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Summaries are excerpted from the source articles; the featured article follows the summary section. A recommended "site of the day" will also appear occasionally following the summaries.

1//Worldpress.org, US

In a most contradictory fashion, Iranian President Mahmoud Ahmadinejad's hard-line government has unexpectedly revived the support for reforms in Iran, both domestically and internationally. Inside the country's political arena the extravagant self-reliance of Ahmadinejad's extremist approach toward cultural and political issues, followed by widespread international condemnation, has resulted in a dramatic retreat by many prominent political figures in the Islamic Republic from their previous conservative positions to more flexible ones Ex-president (1989-1997) and current head of the powerful Expediency Discernment Council, Akbar Hashemi Rafsanjani, could be singled out as the most iconic political figure to definitively take a step back from Ahmadinejad's policies. Rafsanjani is considered as one of the most influential architects of the Islamic Republic's political system, and is a long-time ally of the supreme leader, Ayatollah Ali Khamenei. ... A conservative figure throughout his presidency, Rafsanjani's tough approach toward social and political freedom once spawned the reformist movement led by Mohammad Khatami. ... The tendency to adopt a semi-reformist approach in the conservative ranks has paralleled concerns among the minority reformist Khatami supporters. According to many observers, a coalition between the two traditional rivals against the hard-line government is probable.

by Peter Michaelson

Now that she's gone, it's a battle between the Christian cross and the Nike swoosh to replace her as the national symbol of our beliefs and values. We took her for granted, no doubt, but she was always there, in the palm of our hands, the very image of our unspoken, sometimes even unconscious, communion with the ideals and destiny of America.

by Steven Jonas, MD, MPH

"The 100 Hours" of the new Democratic House of Representatives is beginning just about now as I write this. The primary significance of "The 100 Hours" is that the legislative block of time exists. As much as the Republicans and their Privatized Ministry of Propaganda would like the public to think that the 100 hours are clock hours and the clock began ticking with the ceremonies opening the Congress took place on Jan. 4, the plan has always been that they are legislative hours, to begin when the first session of the 110th Congress is convened. The significance is that the House Democrats under the leadership of Speaker Pelosi have a plan, and it is a plan for dealing with substantive issues, six of them. The significance of "The 100 Hours" is that it is focused on substance, on enacting legislation, totally unlike Gingrich's "Contract on America." In the latter, six of its eight (not ten as is commonly thought) provisions dealt with Congressional processes, not substance.

Tuesday, 09 January 2007 08:14

Mary Shaw: Why I Oppose the Draft

by Mary Shaw

With George W. Bush possibly calling for tens of thousands of additional U.S. troops to be sent to Iraq, I have to wonder where all these troops will come from.

Tuesday, 09 January 2007 07:40

BuzzFlash Mailbag for January 9, 2007


Want to join the conversation? Share your thoughts with other Mailbag readers by clicking here.

Subject: Bush's Mission Accomplished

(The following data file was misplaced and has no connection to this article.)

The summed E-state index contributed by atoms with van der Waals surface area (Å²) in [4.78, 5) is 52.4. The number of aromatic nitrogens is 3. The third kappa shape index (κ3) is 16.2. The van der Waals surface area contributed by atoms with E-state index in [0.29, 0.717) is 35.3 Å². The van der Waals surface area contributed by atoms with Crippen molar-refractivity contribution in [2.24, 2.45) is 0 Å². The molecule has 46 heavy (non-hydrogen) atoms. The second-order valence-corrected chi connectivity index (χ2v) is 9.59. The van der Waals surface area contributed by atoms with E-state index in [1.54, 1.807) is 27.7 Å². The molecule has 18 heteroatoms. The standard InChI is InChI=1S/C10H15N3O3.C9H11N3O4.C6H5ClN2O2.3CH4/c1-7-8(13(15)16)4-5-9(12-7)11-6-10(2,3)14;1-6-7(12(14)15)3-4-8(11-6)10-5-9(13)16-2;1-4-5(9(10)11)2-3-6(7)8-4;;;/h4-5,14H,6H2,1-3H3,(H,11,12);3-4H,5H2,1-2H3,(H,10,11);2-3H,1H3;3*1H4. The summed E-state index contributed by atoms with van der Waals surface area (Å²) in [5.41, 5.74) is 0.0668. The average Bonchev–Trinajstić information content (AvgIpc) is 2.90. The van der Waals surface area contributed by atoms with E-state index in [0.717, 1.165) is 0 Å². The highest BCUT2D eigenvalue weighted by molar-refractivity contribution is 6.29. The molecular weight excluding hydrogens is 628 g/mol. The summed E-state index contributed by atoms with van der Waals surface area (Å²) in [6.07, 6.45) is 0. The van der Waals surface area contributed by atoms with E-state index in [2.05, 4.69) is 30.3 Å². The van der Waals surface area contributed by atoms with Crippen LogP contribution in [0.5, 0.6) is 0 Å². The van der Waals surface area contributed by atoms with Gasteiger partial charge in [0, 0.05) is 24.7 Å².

I would like to see a TV spot repeatedly showing our glorious macho-chicken leader in his "Mission Accomplished" visual, followed by a screen with the words "So what the hell are we doing in Iraq?"

There has been no accounting for the money which has been poured into the Iraq whirlpool. It should be remembered that the Bush clan has benefited from our wars for generations; it is in their genes to profit while others sacrifice.

All the billions previously voted to "support our troops" have been squandered and spent otherwise. The time has come to just say "NO"! We have tolerated the leadership of a cadre of fools long enough. If cutting off the money is the only way to stop them, then cut and let the billionaires pay their own way in Iraq if they want to stay there. Bring our kids home!

Creed Ballew

by Michael Winship

I was awakened Monday morning by the smell of gas.

My first impulse was to go to the kitchen and check whether any of the knobs on the stove accidentally had been opened, leaking gas into my Manhattan apartment. Nope. Then I opened the front door to see if the heavy smell was out in the hallway, too. It was.

by John F. Williford
(as sent to Rep. Jay Inslee)

I've watched in stunned amazement statements by Senator Biden, saying the idea of dumping more of our troops into it isn't likely to stall the meat grinder of Iraq (Obviously, I'm paraphrasing); but, as Mr. Bush is Commander-in-Chief, there isn't anything Congress can do about it. WHAT?

by Carol Davidek-Waller

This week our president is going to make a speech in which he will try and drag the Americans deeper into his Iraqi quagmire. He wants to escalate military operations. The timing is suspicious. The strategy is simple and devilish.

by Cindy Sheehan

After a slightly hairy flight from Cancun, Mexico, to Havana, Cuba, Col. Ann Wright, Medea Benjamin, Adele Welty (Son, Timmy was a firefighter who was killed in the line of duty on 9/11 -- and she is a member of 9-11 Families for Peaceful Tomorrows), Tiffany Burns and I arrived safely and got immediately down to business.


Or, Why Sending 20,000 More Troops Is Just a Drop in a Bucket ... of Blood

Re: The President's Apparent Decision To "Pull a Johnson" and Escalate the Number of Troops in Iraq

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